For S-curve supporters, the issue is location, location, location
October 21, 2002
Some of the most generous contributors for the Citizens for a Small Town Entrance campaign live near the town’s S-curves, a point that neither side of the Entrance to Aspen debate disputes.
But whether that group of contributors is unfairly influencing the campaign is something the two sides disagree about.
Roughly $8,000 of the $16,910 the Citizens have raised in their first month and a half of campaigning was donated by residents who live near the S-curves, which could be replaced by a modified direct alignment of Highway 82 across the Marolt and Thomas properties.
Aspen City Councilman Tom McCabe said he thinks the group’s disproportionate donations from residents nearest the S-curves are legal, but maybe not ethical.
“I understand their concern ? it’s a legitimate economic concern,” he said. “When things are displaced by a highway, the highway department mitigates [the impact] to the best of their ability. In this case they will take it even a step further to mitigate.”
McCabe said the building process would include features such as screening, vegetation and berming for the surrounding neighborhood, and that the Colorado Department of Transportation knows that Aspen “expects higher mitigation measures than in most communities.”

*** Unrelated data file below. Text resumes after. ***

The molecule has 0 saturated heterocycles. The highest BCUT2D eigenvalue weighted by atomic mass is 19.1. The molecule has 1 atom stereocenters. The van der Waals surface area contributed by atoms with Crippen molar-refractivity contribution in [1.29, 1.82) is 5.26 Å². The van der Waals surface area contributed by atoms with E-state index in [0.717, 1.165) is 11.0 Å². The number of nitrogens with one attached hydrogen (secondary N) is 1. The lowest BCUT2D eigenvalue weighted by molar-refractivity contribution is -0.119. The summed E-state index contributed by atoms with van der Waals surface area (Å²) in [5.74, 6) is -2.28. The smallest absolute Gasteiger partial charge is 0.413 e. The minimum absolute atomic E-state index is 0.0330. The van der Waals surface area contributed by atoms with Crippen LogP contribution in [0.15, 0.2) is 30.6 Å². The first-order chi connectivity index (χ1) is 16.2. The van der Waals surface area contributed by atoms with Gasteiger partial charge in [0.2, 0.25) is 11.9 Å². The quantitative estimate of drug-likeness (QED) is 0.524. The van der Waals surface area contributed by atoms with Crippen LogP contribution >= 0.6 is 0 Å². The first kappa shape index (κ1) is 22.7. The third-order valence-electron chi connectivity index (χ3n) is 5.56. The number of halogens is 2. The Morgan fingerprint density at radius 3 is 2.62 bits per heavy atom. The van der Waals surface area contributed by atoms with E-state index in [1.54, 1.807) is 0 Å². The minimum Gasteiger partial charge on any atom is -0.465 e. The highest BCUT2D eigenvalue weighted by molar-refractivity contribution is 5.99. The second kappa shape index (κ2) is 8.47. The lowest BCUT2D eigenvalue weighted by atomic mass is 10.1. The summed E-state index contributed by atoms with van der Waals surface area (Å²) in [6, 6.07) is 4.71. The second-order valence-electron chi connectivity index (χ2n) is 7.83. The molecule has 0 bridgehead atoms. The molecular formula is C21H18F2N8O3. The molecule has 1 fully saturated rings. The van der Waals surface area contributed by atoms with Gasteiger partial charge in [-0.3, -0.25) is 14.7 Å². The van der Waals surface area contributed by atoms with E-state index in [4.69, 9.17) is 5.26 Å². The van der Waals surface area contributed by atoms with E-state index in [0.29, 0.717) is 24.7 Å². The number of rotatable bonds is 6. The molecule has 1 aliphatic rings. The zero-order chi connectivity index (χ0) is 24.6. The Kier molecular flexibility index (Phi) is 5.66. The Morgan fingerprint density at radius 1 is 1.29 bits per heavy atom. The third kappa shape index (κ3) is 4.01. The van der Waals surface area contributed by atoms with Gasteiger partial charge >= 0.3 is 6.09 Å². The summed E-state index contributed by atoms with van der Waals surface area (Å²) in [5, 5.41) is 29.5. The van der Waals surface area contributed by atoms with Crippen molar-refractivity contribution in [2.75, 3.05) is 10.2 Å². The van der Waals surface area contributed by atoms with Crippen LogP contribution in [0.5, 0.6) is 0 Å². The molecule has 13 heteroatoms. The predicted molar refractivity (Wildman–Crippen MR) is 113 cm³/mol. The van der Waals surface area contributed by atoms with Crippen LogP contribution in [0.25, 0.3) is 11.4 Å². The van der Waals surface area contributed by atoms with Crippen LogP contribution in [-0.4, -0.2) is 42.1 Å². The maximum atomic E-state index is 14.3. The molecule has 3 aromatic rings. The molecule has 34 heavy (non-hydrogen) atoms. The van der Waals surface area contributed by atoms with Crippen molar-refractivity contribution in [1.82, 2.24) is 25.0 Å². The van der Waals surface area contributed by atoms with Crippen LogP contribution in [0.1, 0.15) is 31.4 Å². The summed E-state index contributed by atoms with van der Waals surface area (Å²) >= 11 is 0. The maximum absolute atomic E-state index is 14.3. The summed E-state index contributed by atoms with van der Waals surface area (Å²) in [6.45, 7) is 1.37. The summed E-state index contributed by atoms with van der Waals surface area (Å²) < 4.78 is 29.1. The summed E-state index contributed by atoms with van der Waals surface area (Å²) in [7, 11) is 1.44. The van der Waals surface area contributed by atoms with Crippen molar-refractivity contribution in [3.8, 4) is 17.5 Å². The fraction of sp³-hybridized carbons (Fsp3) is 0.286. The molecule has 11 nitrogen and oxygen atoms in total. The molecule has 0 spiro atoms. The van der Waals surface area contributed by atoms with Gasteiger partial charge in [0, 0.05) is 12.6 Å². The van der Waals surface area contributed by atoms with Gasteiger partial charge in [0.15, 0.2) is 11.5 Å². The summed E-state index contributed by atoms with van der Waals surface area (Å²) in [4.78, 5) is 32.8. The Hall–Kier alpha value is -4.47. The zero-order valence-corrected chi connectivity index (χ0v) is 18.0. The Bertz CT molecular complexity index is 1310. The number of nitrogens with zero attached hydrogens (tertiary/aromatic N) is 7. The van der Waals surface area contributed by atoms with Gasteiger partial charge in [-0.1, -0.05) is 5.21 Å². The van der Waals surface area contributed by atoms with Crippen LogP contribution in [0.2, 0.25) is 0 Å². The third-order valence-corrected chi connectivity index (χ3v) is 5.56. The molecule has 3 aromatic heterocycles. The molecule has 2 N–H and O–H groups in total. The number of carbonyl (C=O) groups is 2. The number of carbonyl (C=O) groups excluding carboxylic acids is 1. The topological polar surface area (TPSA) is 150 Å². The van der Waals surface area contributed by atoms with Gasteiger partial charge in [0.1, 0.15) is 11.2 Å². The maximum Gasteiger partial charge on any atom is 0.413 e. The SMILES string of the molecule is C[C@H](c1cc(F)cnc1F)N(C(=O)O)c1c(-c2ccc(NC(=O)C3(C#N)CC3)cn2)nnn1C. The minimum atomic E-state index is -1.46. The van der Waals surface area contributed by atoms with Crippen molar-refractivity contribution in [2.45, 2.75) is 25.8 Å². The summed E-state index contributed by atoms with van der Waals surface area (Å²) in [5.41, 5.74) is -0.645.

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But he criticizes the residents in that area for donating large amounts of money in order to sway public opinion.
“They are throwing a great deal of money at manipulating public opinion to the deterrent of our regional transportation network, and I’m sitting here going, ‘Is that right?'” McCabe said. “It’s legal, but is it ethical?”
Bert Myrin, a member of the Citizens for a Small Town Entrance, said the group’s donors don’t have a NIMBY attitude toward the entrance, since around 80 other less-generous donors come from all over town.
“I don’t think the dollar amounts are necessarily important. The fact that it’s $20 here and $10 there speaks volumes as to the community support,” Myrin said.
And he said he receives correspondence every day from citizens who say they cannot donate money but are willing to lend their time volunteering with the group.
“We have more funding from people who don’t live in that area, but it took more people to get it ? more volume,” he said. “You can’t expect everyone in the community to put in $1,000 toward campaigning. I put in $20, the mayor put in $100, but not everyone has the wherewithal to do that.”
Myrin noted that of contributions from the opposing campaign, known as EASE (Efficient And Safe Entrance), two of the four donations came from people who live near the S-curves. Of the $700 the group has collected, that’s $350 from the affected neighborhood.
The group’s two other supporters are McCabe and fellow Councilman Tim Semrau.
“Aside from the councilmen, 100 percent of their supporters would be financially impacted [by the project],” Myrin said. “To me the $17,000 [raised] is one thing, but when I go to my mailbox every day and get letters with a handwritten note from people but no money, that says a lot. I know that person is going to go vote, because they took the time to write a letter.”